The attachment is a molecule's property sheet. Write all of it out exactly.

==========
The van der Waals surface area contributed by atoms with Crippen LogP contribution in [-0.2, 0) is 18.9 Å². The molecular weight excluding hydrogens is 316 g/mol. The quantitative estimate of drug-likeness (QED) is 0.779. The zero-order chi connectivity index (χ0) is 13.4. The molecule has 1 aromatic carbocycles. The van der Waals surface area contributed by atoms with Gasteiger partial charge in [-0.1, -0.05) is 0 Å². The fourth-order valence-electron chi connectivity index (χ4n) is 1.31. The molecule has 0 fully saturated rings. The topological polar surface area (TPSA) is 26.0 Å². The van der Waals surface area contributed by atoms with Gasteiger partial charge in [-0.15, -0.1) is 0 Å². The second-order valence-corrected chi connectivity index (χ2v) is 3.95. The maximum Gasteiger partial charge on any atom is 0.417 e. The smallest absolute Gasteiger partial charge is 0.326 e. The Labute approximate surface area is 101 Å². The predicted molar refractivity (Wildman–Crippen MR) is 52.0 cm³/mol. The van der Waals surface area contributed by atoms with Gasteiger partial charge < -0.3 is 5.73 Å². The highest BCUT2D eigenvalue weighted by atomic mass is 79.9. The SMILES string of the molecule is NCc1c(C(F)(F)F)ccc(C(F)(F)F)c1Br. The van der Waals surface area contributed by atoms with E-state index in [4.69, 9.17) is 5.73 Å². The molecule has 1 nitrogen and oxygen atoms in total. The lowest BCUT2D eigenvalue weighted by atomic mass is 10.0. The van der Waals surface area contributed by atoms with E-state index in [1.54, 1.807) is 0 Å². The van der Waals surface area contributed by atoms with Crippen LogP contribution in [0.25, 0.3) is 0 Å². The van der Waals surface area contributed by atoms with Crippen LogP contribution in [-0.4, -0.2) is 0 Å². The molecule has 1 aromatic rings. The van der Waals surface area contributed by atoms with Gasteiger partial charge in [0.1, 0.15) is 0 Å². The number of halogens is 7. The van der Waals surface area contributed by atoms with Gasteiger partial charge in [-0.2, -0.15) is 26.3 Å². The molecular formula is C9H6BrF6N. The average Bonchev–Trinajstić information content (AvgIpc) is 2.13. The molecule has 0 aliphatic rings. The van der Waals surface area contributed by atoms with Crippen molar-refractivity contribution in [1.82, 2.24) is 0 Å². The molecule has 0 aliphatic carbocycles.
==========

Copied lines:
The van der Waals surface area contributed by atoms with Crippen LogP contribution in [-0.2, 0) is 18.9 Å². The molecular weight excluding hydrogens is 316 g/mol. The quantitative estimate of drug-likeness (QED) is 0.779. The zero-order chi connectivity index (χ0) is 13.4. The molecule has 1 aromatic carbocycles. The van der Waals surface area contributed by atoms with Gasteiger partial charge in [-0.1, -0.05) is 0 Å². The fourth-order valence-electron chi connectivity index (χ4n) is 1.31. The molecule has 0 fully saturated rings. The topological polar surface area (TPSA) is 26.0 Å². The van der Waals surface area contributed by atoms with Gasteiger partial charge in [-0.15, -0.1) is 0 Å². The second-order valence-corrected chi connectivity index (χ2v) is 3.95. The maximum Gasteiger partial charge on any atom is 0.417 e. The smallest absolute Gasteiger partial charge is 0.326 e. The Labute approximate surface area is 101 Å². The predicted molar refractivity (Wildman–Crippen MR) is 52.0 cm³/mol. The van der Waals surface area contributed by atoms with Gasteiger partial charge < -0.3 is 5.73 Å². The highest BCUT2D eigenvalue weighted by atomic mass is 79.9. The SMILES string of the molecule is NCc1c(C(F)(F)F)ccc(C(F)(F)F)c1Br. The van der Waals surface area contributed by atoms with E-state index in [4.69, 9.17) is 5.73 Å². The molecule has 1 nitrogen and oxygen atoms in total. The lowest BCUT2D eigenvalue weighted by atomic mass is 10.0. The van der Waals surface area contributed by atoms with E-state index in [1.54, 1.807) is 0 Å². The van der Waals surface area contributed by atoms with Crippen LogP contribution in [0.25, 0.3) is 0 Å². The van der Waals surface area contributed by atoms with Crippen LogP contribution in [-0.4, -0.2) is 0 Å². The molecule has 1 aromatic rings. The van der Waals surface area contributed by atoms with Gasteiger partial charge in [0.1, 0.15) is 0 Å². The number of halogens is 7. The van der Waals surface area contributed by atoms with Gasteiger partial charge in [-0.2, -0.15) is 26.3 Å². The molecular formula is C9H6BrF6N. The average Bonchev–Trinajstić information content (AvgIpc) is 2.13. The molecule has 0 aliphatic rings. The van der Waals surface area contributed by atoms with Crippen molar-refractivity contribution in [1.82, 2.24) is 0 Å². The molecule has 0 aliphatic carbocycles.